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U.K. Govt. pension & U.S. social security tax exempt, family pension of widows earns standard deduction!

        Some interesting issues relating to taxability of receipt of commuted pension by specified employees, leave salary and family pension etc. received by legal heirs of a deceased employee and Public Pensions/Social Security payments received from abroad by Indian Residents, covered in the write up today, will be of readers’ interest and useful reference.   

     Under the provisions of Section 10(10A), any commuted pension received by any employee of the Government, local authority or statutory corporation is wholly exempt from tax. In respect of a non-Government employee, payment arising in commutation of pension received is exempt to the extent of the commuted value of one-third of the pension, in case he is entitled to receive gratuity and one-half of such pension in any other case.


      Standard Deduction under Section 16 allowable at the rate 40% on salary income, subject to a maximum of Rs.30,000 came to be abolished with effect from Assessment Year 2006-07, thus depriving pensioners of this valuable deduction from their pension income.

       However, ‘Family Pension’ received by a widow after the death of her husband, from his former employer is assessable as income from other sources.  It needs to be noted that Section 57(iia) provides for a Standard Deduction of one third of the amount of family pension, subject to a maximum of Rs.15,000.  In case family pension is being received by the children of the deceased employee, they would also be entitled to separate deduction from their pension income. Fortunately this deduction under Section 57 has yet not been tampered with.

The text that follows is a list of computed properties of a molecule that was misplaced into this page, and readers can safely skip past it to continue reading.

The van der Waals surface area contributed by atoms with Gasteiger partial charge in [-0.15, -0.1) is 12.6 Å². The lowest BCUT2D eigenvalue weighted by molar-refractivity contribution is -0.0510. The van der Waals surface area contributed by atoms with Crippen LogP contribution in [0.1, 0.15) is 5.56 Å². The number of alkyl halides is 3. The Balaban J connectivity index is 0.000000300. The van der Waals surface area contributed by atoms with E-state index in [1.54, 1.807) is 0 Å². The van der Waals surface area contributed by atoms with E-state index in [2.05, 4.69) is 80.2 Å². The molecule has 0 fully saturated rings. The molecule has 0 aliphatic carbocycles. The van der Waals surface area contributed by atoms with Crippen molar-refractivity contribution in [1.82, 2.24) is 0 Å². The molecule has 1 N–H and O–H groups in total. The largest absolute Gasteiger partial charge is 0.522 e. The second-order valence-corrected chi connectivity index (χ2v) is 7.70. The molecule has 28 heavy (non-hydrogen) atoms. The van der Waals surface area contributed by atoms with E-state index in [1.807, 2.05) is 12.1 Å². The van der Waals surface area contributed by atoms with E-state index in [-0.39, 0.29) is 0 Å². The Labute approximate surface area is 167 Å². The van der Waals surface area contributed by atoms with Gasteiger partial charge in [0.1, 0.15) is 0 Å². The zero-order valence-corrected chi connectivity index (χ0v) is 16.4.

Under Letter No.35/1/65-IT(B) dated 5-11-1965, the Central Board of Direct Taxes (CBDT) has clarified that the leave salary paid to the legal heirs of a deceased employee in respect of privilege leave standing to the credit of such employee at the time of his/her death is not taxable as salary.  Similarly, under Circular No.309 dated 3-7-1981, the CBDT has also clarified that receipt of cash equivalent of leave salary, which the deceased Government employee would have got if he had gone on earned leave, by the family of the deceased employee, is not liable to income-tax.


                 Several former residents of the United States (U.S.), who have settled in India, derive Social Security Benefits and Public Pensions in the U.S. In general terms, an individual who is Resident & Ordinarily Resident (R&OR) for tax purposes in India is required to pay tax in India on his or her global income. However, as per Article 20(2) of the Double Tax Avoidance Agreement (DTAA) between India and the U.S., such Social Security Benefits and Public Pensions paid by the U.S., even to an Indian Resident and R&OR under Indian Tax Laws, are taxable only in the U.S. and not required to be offered for income-tax in India.

                   As per Article 19(2) of the DTAA between India and United Kingdom (U.K.), any pension paid to an individual who had earlier rendered services to the British Government, and who has since settled as a Resident in India, is taxable only in the U.K. Hence, in the case of a person who is even R&OR for tax purposes in India, U.K. Government Pension would not be taxable in India.


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